Juneau tracks progress on greenhouse gas emissions in new report

An unusually warm day in Juneau on May 16, 2023. (Katie Anastas/KTOO)

Juneau’s greenhouse gas emissions have dropped by nearly 30% in the last decade, according to a new report. That meets a goal set in 2011 to cut local carbon emissions — but a lot has changed since then. 

Climate experts have since underlined a need for more ambitious emissions reduction targets to avoid catastrophic global warming, and huge sums of federal funding have opened up to help local governments meet those targets. 

Denise Koch, the city’s deputy director of public works, said the report — which analyzes Juneau’s greenhouse gas emissions from 2021 — is essential for planning local climate action. 

“I see it as a foundational document,” Koch said. “Once you know where your emissions are coming from, then you can make decisions.” 

It’s nearly impossible to track progress toward climate goals without data. And Juneau’s data is sparse — the new report is the first time the city has taken stock of energy use and emissions in more than a decade. It shows that the community is using more renewable energy and emitting less greenhouse gas, but it can’t show where those improvements came from. 

Steve Behnke, energy chair for the Juneau Commission on Sustainability, says there is no single action that would cut emissions enough. 

“There really just aren’t any silver bullets,” Behnke said. “You really have to make incremental gains on a whole bunch of different fronts.”

What the report does offer is a better understanding of where those fronts stand now. Juneau’s most emissions-intensive sectors are transportation and buildings, which emit 47% and 25% of local greenhouse gasses respectively. Most of that comes from the use of diesel or heating fuels.

In Juneau, the availability of cheap, renewable hydropower is a readily available, carbon-cutting alternative. 

“That’s a real asset for the community,” Koch said. “So as we move and continue to electrify transportation and buildings, that’s really going to move us towards that net zero future.”

Many major city and community-led climate actions are focused on switching over to renewable energy.

Capital Transit, for instance, has ordered seven new electric buses, which will join the city fleet next summer. That could replace thousands of gallons of diesel fuel with clean electricity. And local non-profits like Alaska Heat Smart and Tlingit and Haida Regional Housing Authority have improved energy efficiency and installed electric heat pumps in thousands of local homes, reducing or eliminating the need for heating oil.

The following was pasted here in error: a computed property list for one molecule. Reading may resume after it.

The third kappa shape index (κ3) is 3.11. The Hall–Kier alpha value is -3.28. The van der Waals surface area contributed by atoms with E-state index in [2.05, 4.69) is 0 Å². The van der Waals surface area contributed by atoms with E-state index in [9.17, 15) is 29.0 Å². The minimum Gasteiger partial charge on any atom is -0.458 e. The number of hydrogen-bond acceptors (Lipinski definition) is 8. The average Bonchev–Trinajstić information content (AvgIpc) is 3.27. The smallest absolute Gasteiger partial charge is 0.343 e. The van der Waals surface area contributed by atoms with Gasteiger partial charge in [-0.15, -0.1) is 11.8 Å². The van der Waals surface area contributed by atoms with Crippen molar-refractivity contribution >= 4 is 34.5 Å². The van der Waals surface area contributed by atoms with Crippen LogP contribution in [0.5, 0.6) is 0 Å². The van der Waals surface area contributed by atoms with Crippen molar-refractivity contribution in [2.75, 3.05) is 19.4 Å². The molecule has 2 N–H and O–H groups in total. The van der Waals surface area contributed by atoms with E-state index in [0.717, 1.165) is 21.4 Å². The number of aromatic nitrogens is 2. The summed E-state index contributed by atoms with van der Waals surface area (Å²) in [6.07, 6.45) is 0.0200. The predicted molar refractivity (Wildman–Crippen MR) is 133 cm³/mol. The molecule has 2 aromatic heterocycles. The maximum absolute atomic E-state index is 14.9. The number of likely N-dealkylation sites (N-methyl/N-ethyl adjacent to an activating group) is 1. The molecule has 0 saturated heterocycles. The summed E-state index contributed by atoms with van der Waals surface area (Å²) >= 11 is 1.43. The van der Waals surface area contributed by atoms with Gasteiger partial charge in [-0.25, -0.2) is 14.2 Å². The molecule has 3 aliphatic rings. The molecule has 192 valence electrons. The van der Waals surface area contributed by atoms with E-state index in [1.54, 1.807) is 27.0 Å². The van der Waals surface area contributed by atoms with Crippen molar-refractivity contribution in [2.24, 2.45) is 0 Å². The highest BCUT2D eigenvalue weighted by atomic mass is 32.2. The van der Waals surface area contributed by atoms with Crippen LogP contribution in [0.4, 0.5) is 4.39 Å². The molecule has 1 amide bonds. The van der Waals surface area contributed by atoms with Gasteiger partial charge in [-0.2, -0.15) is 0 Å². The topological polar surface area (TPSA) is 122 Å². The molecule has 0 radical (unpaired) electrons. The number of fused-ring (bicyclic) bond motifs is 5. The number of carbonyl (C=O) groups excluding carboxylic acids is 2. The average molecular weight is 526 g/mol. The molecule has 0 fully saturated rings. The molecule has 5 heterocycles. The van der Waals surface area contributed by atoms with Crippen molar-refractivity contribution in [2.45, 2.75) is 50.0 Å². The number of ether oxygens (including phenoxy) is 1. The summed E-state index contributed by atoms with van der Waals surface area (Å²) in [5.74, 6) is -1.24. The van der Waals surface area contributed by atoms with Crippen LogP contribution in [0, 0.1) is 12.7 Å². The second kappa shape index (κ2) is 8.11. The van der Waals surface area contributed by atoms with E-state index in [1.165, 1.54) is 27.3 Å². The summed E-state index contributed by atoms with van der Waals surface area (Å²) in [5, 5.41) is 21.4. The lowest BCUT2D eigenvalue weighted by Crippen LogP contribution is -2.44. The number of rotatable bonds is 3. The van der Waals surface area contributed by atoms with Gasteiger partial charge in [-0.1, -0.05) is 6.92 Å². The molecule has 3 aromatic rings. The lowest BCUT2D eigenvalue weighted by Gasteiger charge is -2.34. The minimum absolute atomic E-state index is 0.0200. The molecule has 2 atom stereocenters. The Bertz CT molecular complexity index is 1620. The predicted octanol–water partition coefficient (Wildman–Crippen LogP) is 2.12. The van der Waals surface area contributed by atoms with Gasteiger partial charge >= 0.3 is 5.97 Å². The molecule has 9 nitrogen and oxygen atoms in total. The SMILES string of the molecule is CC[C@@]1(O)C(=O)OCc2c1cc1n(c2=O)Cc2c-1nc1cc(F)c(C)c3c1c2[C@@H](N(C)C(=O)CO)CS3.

Those actions seem to have moved the needle, but a lot of the decisions about future actions will come down to the Assembly. 

“Our idea is to give them, you know, the big picture of what is going on in the community, what’s been successful, and what the upcoming opportunities are,” Behnke said. “And also to raise this question about the goals.”

In other words, the report could start a conversation about introducing more ambitious local emissions reductions targets, to keep pace with national and international goals. Based on the report, Benke said the Juneau Commission on Sustainability will submit new climate policy recommendations to the Juneau Assembly this summer.

The report could also inform priorities when it comes to federal funding. The Bipartisan Infrastructure Law and the Inflation Reduction Act promise money for a wide variety of climate projects, and understanding where local emissions come from could help to narrow in on what would do the most good. 

“I think that we will make a lot of progress in five years as we aggressively apply for grants,” Koch said. “Hopefully some of that major federal funding will move us towards a lower carbon future.”

The city is already pursuing federal funding to establish a municipal compost facility and to expand electric vehicle charging and fueling infrastructure. 

In the short-term, the inventory establishes a baseline of local climate data, with significant caveats. The COVID-19 pandemic likely affected how much energy Juneau used and where — emissions in schools and other buildings likely went up due to new ventilation demands, and transportation emissions may have been lower as tourists and many workers stayed home.

New, annual reports should give a clearer picture in the coming years, but for now, Koch is cautiously optimistic. 

“It’s good news, Juneau is doing well,” she said. “Reducing emissions is something that is a community value. And we’re moving in the right direction.”

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